The effective federal funds rate (EFFR) is the average interest rate at which depository institutions lend overnight funds to each other, reported by the Federal Reserve. It is a key short-term interest rate in the U.S. and is used to indicate the direction of monetary policy.
The Federal Reserve sets a target for the federal funds rate, and the EFFR is the rate that banks actually charge each other for overnight loans. The Federal Reserve uses the federal funds rate as a tool to influence the supply of money in the economy. When the Federal Reserve wants to stimulate the economy, it will lower the federal funds rate, making it cheaper for banks to borrow money and encouraging them to lend more. On the other hand, when the Federal Reserve wants to slow down the economy, it will raise the federal funds rate, making it more expensive for banks to borrow money and discouraging them from lending.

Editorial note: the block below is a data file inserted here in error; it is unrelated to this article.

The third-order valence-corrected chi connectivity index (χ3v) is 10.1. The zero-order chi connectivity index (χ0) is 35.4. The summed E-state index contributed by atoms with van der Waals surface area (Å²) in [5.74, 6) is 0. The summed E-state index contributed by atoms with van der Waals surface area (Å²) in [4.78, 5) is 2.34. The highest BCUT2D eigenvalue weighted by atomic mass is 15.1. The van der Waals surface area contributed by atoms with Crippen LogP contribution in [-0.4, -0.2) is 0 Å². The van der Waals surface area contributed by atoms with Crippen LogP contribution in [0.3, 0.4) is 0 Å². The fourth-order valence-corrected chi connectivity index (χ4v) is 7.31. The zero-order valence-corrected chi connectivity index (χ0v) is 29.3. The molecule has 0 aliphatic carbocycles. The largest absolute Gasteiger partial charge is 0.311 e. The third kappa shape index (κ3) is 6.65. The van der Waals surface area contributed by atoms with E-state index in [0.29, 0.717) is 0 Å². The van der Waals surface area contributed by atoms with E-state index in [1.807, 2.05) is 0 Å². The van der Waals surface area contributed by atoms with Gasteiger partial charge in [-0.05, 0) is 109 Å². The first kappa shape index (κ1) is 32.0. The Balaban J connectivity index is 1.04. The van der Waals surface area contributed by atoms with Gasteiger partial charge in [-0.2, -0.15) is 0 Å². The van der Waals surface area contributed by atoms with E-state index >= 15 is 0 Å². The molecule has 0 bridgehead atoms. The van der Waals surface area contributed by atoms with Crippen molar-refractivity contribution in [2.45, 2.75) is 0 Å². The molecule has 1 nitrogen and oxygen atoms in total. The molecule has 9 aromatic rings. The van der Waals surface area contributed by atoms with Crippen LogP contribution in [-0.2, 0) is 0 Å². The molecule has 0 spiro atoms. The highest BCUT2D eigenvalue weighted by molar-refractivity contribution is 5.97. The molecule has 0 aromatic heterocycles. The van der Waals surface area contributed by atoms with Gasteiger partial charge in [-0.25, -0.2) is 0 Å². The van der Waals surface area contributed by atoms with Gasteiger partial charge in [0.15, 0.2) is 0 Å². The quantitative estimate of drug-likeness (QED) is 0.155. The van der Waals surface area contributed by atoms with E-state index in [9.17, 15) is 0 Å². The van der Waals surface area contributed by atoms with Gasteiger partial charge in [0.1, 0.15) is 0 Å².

The EFFR is closely watched by investors and can have a significant impact on the stock market. A change in the EFFR can affect the cost of borrowing for businesses, which can in turn affect their profits and stock prices. It can also affect the returns on investments, such as bonds, which can also impact stock prices.
Effective Federal Funds Rate Market Alerts alert you whenever a new effective federal funds rate is released by the Board of the Governors of the federal reserve on a monthly basis.
With Stock Alarm you can set new effective federal funds rate market alerts. When your alert triggers you will receive a notification via push notification, email, phone call, or text message.
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